On renewables, SACE staff experts provided data showing evidence that Georgia Power could grow their renewable energy portfolio to 4000 MW without increasing rates. SACE also made numerous other recommendations and provided support for additional modifications to their energy efficiency proposals including a requirement that future IRPs treat energy efficiency as a priority resource.
Of particular concern in this IRP is Georgia Power’s new request to stick ratepayers with $175 million in order to pursue new nuclear power in the state. With the ever-escalating price tag of their current nuclear venture, Plant Vogtle Units 3 and 4, and the potential impacts to the Chattahoochee River of this new project idea, this proposal should be rejected.
Why Georgia Power has come out so weak on renewables yet so strong on nuclear without a need for new capacity leaves many scratching their heads. Georgia Power has directly touted the benefits that renewables offer to its customers. Fortunately, the Georgia Public Service Commission staff recommended several improvements to the IRP as well that are in line with our recommendations, but what will be supported and approved by the Commission remains uncertain.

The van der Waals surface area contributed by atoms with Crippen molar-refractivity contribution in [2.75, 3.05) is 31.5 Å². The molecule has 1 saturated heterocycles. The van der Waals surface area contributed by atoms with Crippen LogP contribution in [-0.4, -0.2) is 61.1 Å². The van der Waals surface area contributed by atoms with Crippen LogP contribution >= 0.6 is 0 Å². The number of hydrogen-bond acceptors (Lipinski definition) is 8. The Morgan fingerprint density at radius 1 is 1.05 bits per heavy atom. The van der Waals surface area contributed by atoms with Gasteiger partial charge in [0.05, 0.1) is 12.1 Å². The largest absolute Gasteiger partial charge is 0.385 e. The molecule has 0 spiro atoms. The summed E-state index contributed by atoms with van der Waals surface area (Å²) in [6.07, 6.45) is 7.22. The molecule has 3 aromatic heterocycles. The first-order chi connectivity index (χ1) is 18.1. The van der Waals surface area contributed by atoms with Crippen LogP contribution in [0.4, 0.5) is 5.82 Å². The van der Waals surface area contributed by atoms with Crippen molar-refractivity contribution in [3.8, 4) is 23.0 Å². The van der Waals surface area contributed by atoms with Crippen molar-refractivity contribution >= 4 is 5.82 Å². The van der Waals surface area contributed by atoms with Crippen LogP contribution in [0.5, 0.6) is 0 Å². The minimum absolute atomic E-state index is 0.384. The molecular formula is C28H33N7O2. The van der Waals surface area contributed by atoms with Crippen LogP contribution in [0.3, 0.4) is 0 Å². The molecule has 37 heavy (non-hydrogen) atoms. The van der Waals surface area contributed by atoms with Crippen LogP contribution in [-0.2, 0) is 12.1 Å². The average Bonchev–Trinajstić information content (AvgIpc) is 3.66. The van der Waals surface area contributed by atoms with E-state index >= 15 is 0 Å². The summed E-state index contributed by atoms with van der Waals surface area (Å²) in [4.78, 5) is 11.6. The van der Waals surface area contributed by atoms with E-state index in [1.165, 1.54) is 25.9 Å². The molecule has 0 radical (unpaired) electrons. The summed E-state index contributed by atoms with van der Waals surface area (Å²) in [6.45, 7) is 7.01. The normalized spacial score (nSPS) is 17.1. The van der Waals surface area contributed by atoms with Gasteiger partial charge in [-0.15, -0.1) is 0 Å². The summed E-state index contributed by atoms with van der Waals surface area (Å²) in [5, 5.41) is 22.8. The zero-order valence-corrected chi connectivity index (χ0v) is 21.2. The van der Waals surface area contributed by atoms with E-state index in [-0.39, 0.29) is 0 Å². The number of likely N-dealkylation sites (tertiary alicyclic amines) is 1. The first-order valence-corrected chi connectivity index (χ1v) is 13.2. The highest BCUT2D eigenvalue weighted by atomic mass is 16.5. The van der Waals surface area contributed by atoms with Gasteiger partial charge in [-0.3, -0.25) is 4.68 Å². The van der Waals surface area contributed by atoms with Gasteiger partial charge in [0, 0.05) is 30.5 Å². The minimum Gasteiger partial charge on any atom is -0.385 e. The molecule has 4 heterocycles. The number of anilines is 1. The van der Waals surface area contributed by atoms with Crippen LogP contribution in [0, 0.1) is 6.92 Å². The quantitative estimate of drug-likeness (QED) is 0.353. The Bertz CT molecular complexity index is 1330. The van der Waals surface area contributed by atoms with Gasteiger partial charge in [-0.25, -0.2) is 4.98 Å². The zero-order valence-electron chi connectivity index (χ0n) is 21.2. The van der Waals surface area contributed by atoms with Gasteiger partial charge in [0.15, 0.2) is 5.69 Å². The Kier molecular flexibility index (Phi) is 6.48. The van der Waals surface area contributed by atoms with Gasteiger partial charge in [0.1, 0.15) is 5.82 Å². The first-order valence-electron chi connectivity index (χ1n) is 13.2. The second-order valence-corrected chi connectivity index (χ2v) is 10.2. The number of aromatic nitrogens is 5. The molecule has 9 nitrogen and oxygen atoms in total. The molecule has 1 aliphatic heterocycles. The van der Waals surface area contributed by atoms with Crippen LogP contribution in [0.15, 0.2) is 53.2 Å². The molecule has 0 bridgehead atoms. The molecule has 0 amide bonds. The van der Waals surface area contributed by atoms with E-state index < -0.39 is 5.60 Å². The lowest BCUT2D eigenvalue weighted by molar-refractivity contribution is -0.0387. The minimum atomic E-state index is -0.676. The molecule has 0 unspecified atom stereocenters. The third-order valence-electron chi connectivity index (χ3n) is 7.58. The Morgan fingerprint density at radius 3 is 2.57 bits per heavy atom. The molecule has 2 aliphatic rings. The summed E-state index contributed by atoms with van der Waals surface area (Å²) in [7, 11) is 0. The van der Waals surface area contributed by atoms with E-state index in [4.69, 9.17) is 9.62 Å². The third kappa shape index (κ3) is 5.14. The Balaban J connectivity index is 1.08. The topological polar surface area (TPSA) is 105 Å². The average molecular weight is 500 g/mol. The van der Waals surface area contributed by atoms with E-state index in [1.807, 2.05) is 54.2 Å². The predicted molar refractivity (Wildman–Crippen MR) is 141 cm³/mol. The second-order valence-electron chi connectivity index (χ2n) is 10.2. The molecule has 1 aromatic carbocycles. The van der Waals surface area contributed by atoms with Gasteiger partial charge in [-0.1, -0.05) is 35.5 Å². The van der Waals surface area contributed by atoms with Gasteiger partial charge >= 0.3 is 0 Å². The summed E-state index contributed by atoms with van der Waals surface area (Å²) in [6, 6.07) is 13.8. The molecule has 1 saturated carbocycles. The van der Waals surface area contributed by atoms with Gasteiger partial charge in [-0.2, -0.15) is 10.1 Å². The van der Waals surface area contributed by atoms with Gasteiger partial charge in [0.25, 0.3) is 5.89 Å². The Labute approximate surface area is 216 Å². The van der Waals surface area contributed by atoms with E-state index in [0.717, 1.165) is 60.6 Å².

Georgia Power’s IRP has far-reaching implications for Georgians. With the impacts of climate change at our doorstop and the Clean Power Plan finalized, we hope the Commission will continue their leadership and call for Georgia Power to get more serious about growing their renewable energy and energy efficiency portfolio.
Memphis, Tennessee is commonly known as the “Home of the Blues” where musicians like W.C. Handy and B.B. King are still revered as legends and tourists flock to Beale Street to experience the magic of the music. More recently, however, the announcement of several new, significant renewable energy projects is helping to turn more of the city “green.”
The Tennessee Valley Authority (TVA), which provides wholesale power to the city, recently announced that it would be partnering with the U.S. Navy on a 400-acre solar site located at the Naval Support Activity Mid-South base, located just north of Memphis, in Millington. Nashville-based Silicon Ranch Corporation will build the project, which will become our state’s largest solar array, almost 10 times larger than the state’s current largest array located in West TN on Interstate 40. Once constructed, the solar array will generate enough power to serve 7,500 homes! Not only will the project provide cheap, safe, clean energy to our region, it will also create around 300-400 temporary construction jobs – which means more green jobs in our city.